I know of no way to support this other than a Monte Carlo study.
anonymous posted on Monday, February 16, 2009 - 2:06 pm
Hello again, Thanks very much for your suggestion. I am now attempting to conduct the Monte Carlo analysis, but running into some warnings and errors due to incorrect syntax. Here are two issues: 1. Duplicate warnings for my MODEL and MODEL POPULATION command Is there a way to address these? I am guessing that I've incorrectly specified the MODEL and MODEL POPULATION for the 2-group LGM. 2. And the following error: ERROR in MODEL MISSING command No MODEL statements for MODEL MISSING. True values must be specified. The model is missing data on dependent variables, however I am not certain what to specify for the Model Missing command for a 2-group model. Any help or examples would be very much appreciated. thanks!
Hemant Kher posted on Monday, November 01, 2010 - 7:18 am
Hello Professors Muthen & Muthen,
I fit a growth model to a sample n=150. The measured variable is self efficacy which is the sum of all items at each of the 4 time points. The intercept and the slope have means of 65 and 6 respectively, and the growth is non-linear with slopes of 0, 0, 1 and 2 (no change in periods 1 and 2).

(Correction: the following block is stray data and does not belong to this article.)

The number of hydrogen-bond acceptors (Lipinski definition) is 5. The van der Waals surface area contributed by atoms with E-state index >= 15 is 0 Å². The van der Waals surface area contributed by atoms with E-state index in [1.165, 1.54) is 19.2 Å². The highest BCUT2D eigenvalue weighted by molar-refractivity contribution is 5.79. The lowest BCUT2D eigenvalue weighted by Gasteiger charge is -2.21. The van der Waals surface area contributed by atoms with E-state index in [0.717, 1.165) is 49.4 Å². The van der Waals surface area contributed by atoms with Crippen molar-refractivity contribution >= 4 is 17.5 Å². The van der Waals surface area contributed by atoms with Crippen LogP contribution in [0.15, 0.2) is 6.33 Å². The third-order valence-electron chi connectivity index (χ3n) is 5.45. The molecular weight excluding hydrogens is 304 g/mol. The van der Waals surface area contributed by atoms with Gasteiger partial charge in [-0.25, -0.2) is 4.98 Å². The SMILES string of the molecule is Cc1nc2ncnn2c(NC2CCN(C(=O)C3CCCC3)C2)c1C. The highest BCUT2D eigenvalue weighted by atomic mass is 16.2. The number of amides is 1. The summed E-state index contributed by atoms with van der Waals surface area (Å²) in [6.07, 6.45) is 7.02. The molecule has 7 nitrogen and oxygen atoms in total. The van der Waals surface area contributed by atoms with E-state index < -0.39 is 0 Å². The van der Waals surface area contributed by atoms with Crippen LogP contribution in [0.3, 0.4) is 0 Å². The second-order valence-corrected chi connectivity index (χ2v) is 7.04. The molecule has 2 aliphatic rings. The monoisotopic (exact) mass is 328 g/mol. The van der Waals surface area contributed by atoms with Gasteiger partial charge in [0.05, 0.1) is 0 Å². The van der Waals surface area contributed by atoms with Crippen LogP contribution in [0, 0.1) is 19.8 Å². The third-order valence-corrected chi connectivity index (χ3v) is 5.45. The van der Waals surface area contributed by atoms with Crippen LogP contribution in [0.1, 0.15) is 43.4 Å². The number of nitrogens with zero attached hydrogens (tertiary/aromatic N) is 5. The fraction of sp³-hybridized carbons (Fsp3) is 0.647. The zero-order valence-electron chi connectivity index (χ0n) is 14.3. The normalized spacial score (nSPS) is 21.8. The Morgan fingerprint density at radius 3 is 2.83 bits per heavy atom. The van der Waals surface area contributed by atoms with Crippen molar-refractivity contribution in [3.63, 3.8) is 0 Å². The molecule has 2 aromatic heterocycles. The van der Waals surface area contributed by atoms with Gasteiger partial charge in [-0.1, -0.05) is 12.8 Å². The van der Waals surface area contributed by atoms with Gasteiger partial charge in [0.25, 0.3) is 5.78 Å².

Realizing that effect size is large (regression coefficient of 6), can I use the Monte Carlo procedure to determine minimum sample size for a power of 0.8 or more? Is it reasonable to input observed means (and variances and other required parameters) from my analysis for this?
You can use your sample values as population parameter values if you believe they are good approximations of the population values. With a sample size of 150, this may or may not be a reasonable assumption. This may be the best information you have about your population.
Hemant Kher posted on Monday, November 01, 2010 - 9:26 am
Thank you for your response Professor Muthen. Yes, this is the best guesstimate of population parameters as prior studies have only considered 2-point designs and have not used LGM for analysis.
I also tried other sample sizes given my estimated paramter values to get an idea as to when the sample size would be too small based on a power of 0.80. It seems that a sample of 150 appears adequate.
Hemant Kher posted on Wednesday, November 10, 2010 - 2:56 pm
Hello Professors Muthen & Muthen,
I am writing about the issue of power analysis. Your answer above was very helpful. Just to confirm:
(1) the final column in the Monte Carlo output, labeled %Sig Coeff is the power estimate (% times the null hypothesis of zero was rejected)
(2) I also assume that the power analysis also holds for other outcomes, such as the variance of the intercept and slope, as well as the covariance between them